However adept you may be presently, your image-editing skills will improve. With an image saved in RAW format, you can salvage images that weren’t usable before you gained new capabilities. Pictures that you didn’t think you had any use for might turn out to be worthwhile with the passage of time.

You don’t always need to have the patience of Ansel Adams to take landscape photos. Sometimes, you do make errors and can correct the same later on. And its fine if this does not let you miss a precious moment.

Archiving RAW files

If you want to use RAW files as your digital negatives, you need to have a way to store them because they’re sure to eat up your hard drive space quickly. I have virtually every image I’ve shot in RAW archived on my computer’s hard drives, as well as on DVD. My archives include shots of my feet taken when I tested an electronic flash, semi-blank frames that are seriously underex- posed, and all manner of out-of-focus and poorly composed pictures. As my example in the preceding section shows, you never know when you might find some use for a garbage shot.

Blank DVDs and external hard drives are so inexpensive these days that you have no excuse for not saving all your digital negatives. (Just don’t forget to copy them to whatever format replaces the current formats in ten, or five, or two years.) When you use most operating systems, you just need to archive files by dragging and dropping them to the DVD drive or external hard drive. Or use a backup program to perform the task automatically. 

RAW convertors or Image editing softwares

Remember, to work with RAW files, you need an application that can read them. A variety of RAW converters are at your disposal. Your camera’s vendor provides some of these converters, and as you might expect, those converters work only with the RAW files for that line of camera. Unless you own several different digital cameras from different manufacturers that can produce RAW files, these proprietary converters might be all you need — or you can check out third-party RAW applications, if you prefer. The following sections introduce some of the more popular proprietary and third-party applications. 

Nikon capture NX2

Nikon offers the eponymous Nikon Capture NX, an extra-cost  program that handles both older and the latest versions of RAW files that Nikon cameras create. Besides offering control over settings that you could have made in the camera, this utility provides some interesting additional capabilities. For example, it can de fish images taken with Nikon fish-eye lenses, producing undistorted photos that have straight lines where straight lines ought to be. If you have Nikon Capture NX, you can get super-wide-angle photos from your trusty fish-eye lens.

Nikon Capture NX, has a separate lightness/chroma/hue palette for modifying these image attributes directly, along with post-shot noise-reduction features and vignette control to remove (or add) darkening/ lightening to the corners of photos. You may also find handy an image-dust-off feature that compares your shots with a dust reference photo and removes spots caused by dust on the sensor. 

Digital Photo Professional

Canon provides the EOS Utility and Digital Photo Professional software utilities, which allow you to view and convert RAW images that you took with Canon cameras, as well as control the camera remotely. The EOS Utility is a bare-bones program; most dedicated Canon shooters prefer Digital Photo Professional.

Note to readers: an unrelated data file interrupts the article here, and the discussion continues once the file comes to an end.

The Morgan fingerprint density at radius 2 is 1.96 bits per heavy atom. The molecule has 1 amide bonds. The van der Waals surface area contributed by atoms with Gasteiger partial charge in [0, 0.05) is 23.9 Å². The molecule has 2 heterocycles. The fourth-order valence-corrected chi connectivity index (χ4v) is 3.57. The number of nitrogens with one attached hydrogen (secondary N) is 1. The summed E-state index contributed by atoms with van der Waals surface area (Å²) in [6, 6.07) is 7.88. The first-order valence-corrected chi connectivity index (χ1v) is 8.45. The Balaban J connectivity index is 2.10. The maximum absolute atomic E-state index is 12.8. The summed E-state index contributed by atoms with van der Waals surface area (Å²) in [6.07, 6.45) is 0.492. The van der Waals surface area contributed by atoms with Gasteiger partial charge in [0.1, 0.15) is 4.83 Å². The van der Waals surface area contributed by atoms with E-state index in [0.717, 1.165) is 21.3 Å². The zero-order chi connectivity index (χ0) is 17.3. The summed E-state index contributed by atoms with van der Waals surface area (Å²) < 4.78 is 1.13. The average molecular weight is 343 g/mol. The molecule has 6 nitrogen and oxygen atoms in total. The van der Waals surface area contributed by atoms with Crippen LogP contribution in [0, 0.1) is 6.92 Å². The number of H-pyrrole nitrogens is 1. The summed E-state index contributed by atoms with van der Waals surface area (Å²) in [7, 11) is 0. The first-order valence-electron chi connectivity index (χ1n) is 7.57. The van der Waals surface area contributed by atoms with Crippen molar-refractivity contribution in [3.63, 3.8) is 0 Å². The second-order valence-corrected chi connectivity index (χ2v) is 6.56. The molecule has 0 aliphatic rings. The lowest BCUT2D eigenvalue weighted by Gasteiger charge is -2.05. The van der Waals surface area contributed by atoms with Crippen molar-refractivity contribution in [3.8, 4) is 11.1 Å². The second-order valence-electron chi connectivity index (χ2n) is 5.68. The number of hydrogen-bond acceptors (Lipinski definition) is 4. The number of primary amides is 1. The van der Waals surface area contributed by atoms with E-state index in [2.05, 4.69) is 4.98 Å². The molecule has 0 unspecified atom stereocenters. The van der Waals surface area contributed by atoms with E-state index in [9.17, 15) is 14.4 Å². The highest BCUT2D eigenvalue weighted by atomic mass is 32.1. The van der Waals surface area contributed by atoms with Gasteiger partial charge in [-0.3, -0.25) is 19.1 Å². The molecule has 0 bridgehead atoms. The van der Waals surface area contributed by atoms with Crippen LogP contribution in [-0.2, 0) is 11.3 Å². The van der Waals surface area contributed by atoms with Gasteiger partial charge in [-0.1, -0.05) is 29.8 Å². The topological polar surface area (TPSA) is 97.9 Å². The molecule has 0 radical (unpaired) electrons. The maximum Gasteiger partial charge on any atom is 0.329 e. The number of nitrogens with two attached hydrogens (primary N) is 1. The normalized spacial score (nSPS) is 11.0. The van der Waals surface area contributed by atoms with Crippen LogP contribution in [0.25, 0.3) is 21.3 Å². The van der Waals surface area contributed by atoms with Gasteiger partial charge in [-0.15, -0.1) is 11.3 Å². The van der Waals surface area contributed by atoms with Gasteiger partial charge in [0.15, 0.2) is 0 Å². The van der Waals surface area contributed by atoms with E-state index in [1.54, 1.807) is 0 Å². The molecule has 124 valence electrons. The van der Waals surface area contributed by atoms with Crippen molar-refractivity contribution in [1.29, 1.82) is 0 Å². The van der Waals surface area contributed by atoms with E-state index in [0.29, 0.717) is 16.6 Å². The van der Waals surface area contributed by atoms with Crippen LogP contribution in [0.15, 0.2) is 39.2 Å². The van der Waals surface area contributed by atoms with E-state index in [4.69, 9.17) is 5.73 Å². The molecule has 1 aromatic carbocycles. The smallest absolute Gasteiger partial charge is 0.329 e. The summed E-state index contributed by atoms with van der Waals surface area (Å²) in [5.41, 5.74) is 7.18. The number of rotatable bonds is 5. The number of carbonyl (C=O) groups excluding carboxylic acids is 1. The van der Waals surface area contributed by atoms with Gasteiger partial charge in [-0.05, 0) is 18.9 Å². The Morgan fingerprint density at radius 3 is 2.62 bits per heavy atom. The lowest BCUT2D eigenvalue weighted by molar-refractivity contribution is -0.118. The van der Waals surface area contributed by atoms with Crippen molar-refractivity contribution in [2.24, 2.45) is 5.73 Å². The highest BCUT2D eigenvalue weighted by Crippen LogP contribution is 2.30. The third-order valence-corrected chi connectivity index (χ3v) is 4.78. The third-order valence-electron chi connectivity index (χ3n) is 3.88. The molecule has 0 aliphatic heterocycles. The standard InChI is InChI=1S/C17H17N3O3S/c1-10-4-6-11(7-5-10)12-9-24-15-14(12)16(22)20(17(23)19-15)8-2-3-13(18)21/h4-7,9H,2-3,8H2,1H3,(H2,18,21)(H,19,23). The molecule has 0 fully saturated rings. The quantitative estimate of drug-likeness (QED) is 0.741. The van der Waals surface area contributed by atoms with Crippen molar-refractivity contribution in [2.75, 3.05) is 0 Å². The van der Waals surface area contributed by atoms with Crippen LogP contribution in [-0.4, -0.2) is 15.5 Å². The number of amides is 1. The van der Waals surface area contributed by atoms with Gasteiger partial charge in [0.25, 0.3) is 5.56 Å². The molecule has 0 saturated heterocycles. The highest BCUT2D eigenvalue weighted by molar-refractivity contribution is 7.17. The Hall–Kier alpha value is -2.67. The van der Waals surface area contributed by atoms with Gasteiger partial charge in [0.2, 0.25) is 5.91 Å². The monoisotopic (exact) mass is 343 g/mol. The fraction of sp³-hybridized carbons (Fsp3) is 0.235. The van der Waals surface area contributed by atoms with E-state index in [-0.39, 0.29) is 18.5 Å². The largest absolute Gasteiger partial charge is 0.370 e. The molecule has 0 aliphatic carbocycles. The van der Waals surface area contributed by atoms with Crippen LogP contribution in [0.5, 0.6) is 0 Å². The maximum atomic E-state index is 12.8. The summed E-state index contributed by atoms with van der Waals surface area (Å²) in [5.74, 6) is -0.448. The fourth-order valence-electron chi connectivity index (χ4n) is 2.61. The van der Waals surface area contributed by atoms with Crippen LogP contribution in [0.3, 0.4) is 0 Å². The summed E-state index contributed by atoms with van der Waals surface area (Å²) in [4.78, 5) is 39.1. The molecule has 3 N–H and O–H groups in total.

Digital Photo Professional offers much higher-speed processing of RAW images than was available with the late (not lamented), sluggardly File Viewer Utility formerly offered for Canon cameras (Digital Photo Professional is as much as six times faster than the File Viewer Utility). Canon says this utility rivals third-party stand-alone and plug-in RAW converters in speed and features. The program supports both Canon’s original CRW format and the newer CR2 RAW format, along with TIFF and JPEG.

You can save settings that include multiple adjustments and apply them to other images, and use the clever comparison mode to compare your original and edited versions of an image, either side by side or within a single split image. The utility allows easy adjustment of color channels, tone curves, exposure compensation, white balance, dynamic range, brightness, contrast, color saturation, ICC Profile embedding, and assignment of monitor profiles. A new feature gives you the option to continue editing images while batches of previously adjusted RAW files are rendered and saved in the background. 

Third Party Aplications


Capture one Pro

Irfan view

Adobe camera raw


At this time, the most popular and widely used third-party RAW converter is probably Lightroom and more professionally Capture one pro followed by Adobe Camera Raw (known commonly as ACR), which is supplied with Photoshop Elements 7.0 and Photoshop CS4. It works with a long list of RAW formats from vendors including Canon, Nikon, Sony, Fuji, Olympus, Pentax, and Sigma. It does most of the general-purpose RAW conversion tasks that the vendors’ own utilities handle, and it has the advantage of working transparently with a lot of different RAW formats, plus Adobe’s DNG format.

Of the others, Irfan View, a Windows freeware program that you can down- load at, is at the low end of the price scale. It can read many common RAW photo formats. It’s a quick way to view RAW files (just drag and drop to the IrfanView window) and make fast changes to the unprocessed file. You can crop, rotate, or correct your image, and do some cool things such as swapping the colors around (red for blue, blue for green, and so forth) to create false color pictures.

Phase One’s C1 Pro is the gorilla at the high end of the price scale, and this premium Windows/Macintosh program for professionals
does everything, does it well, and does it quickly. Phase One has taken pity on us mere mortals and also provides several budget “lite” versions that have limited feature sets and more affordable prices.